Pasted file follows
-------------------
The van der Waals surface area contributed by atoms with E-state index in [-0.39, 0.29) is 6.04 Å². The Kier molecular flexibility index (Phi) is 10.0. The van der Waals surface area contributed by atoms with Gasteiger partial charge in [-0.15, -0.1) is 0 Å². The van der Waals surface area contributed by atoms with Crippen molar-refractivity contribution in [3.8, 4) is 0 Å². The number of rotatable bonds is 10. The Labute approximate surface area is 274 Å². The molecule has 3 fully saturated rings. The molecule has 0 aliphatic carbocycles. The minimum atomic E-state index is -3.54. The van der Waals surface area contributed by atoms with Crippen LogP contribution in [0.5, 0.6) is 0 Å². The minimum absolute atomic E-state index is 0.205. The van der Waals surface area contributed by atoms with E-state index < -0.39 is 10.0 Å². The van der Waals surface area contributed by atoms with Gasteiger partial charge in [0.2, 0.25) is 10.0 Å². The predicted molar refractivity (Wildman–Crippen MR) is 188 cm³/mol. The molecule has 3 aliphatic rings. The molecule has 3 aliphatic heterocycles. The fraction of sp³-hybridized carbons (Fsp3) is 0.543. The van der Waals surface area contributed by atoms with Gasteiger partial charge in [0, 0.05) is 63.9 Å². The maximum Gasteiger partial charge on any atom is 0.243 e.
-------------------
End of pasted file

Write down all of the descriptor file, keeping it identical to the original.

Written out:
The van der Waals surface area contributed by atoms with E-state index in [-0.39, 0.29) is 6.04 Å². The Kier molecular flexibility index (Phi) is 10.0. The van der Waals surface area contributed by atoms with Gasteiger partial charge in [-0.15, -0.1) is 0 Å². The van der Waals surface area contributed by atoms with Crippen molar-refractivity contribution in [3.8, 4) is 0 Å². The number of rotatable bonds is 10. The Labute approximate surface area is 274 Å². The molecule has 3 fully saturated rings. The molecule has 0 aliphatic carbocycles. The minimum atomic E-state index is -3.54. The van der Waals surface area contributed by atoms with Crippen LogP contribution in [0.5, 0.6) is 0 Å². The minimum absolute atomic E-state index is 0.205. The van der Waals surface area contributed by atoms with E-state index < -0.39 is 10.0 Å². The van der Waals surface area contributed by atoms with Gasteiger partial charge in [0.2, 0.25) is 10.0 Å². The predicted molar refractivity (Wildman–Crippen MR) is 188 cm³/mol. The molecule has 3 aliphatic rings. The molecule has 3 aliphatic heterocycles. The fraction of sp³-hybridized carbons (Fsp3) is 0.543. The van der Waals surface area contributed by atoms with Gasteiger partial charge in [0, 0.05) is 63.9 Å². The maximum Gasteiger partial charge on any atom is 0.243 e.